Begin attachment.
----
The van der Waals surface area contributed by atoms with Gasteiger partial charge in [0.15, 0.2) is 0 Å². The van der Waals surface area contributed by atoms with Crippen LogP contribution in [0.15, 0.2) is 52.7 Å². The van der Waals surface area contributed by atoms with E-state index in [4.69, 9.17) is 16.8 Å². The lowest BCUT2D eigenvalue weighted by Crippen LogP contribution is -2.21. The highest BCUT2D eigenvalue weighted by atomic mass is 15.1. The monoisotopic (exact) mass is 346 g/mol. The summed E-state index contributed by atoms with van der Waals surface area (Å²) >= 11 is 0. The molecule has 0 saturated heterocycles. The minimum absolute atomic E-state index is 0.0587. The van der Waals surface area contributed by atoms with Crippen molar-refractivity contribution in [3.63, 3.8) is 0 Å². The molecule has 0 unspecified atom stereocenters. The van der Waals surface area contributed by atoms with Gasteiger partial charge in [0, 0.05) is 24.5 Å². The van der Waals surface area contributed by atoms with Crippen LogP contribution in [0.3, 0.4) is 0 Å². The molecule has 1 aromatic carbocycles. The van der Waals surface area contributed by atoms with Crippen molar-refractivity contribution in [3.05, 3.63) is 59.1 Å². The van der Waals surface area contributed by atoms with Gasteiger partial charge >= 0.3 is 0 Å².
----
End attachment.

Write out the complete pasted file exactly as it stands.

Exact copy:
The van der Waals surface area contributed by atoms with Gasteiger partial charge in [0.15, 0.2) is 0 Å². The van der Waals surface area contributed by atoms with Crippen LogP contribution in [0.15, 0.2) is 52.7 Å². The van der Waals surface area contributed by atoms with E-state index in [4.69, 9.17) is 16.8 Å². The lowest BCUT2D eigenvalue weighted by Crippen LogP contribution is -2.21. The highest BCUT2D eigenvalue weighted by atomic mass is 15.1. The monoisotopic (exact) mass is 346 g/mol. The summed E-state index contributed by atoms with van der Waals surface area (Å²) >= 11 is 0. The molecule has 0 saturated heterocycles. The minimum absolute atomic E-state index is 0.0587. The van der Waals surface area contributed by atoms with Crippen molar-refractivity contribution in [3.63, 3.8) is 0 Å². The molecule has 0 unspecified atom stereocenters. The van der Waals surface area contributed by atoms with Gasteiger partial charge in [0, 0.05) is 24.5 Å². The van der Waals surface area contributed by atoms with Crippen LogP contribution in [0.3, 0.4) is 0 Å². The molecule has 1 aromatic carbocycles. The van der Waals surface area contributed by atoms with Crippen molar-refractivity contribution in [3.05, 3.63) is 59.1 Å². The van der Waals surface area contributed by atoms with Gasteiger partial charge >= 0.3 is 0 Å².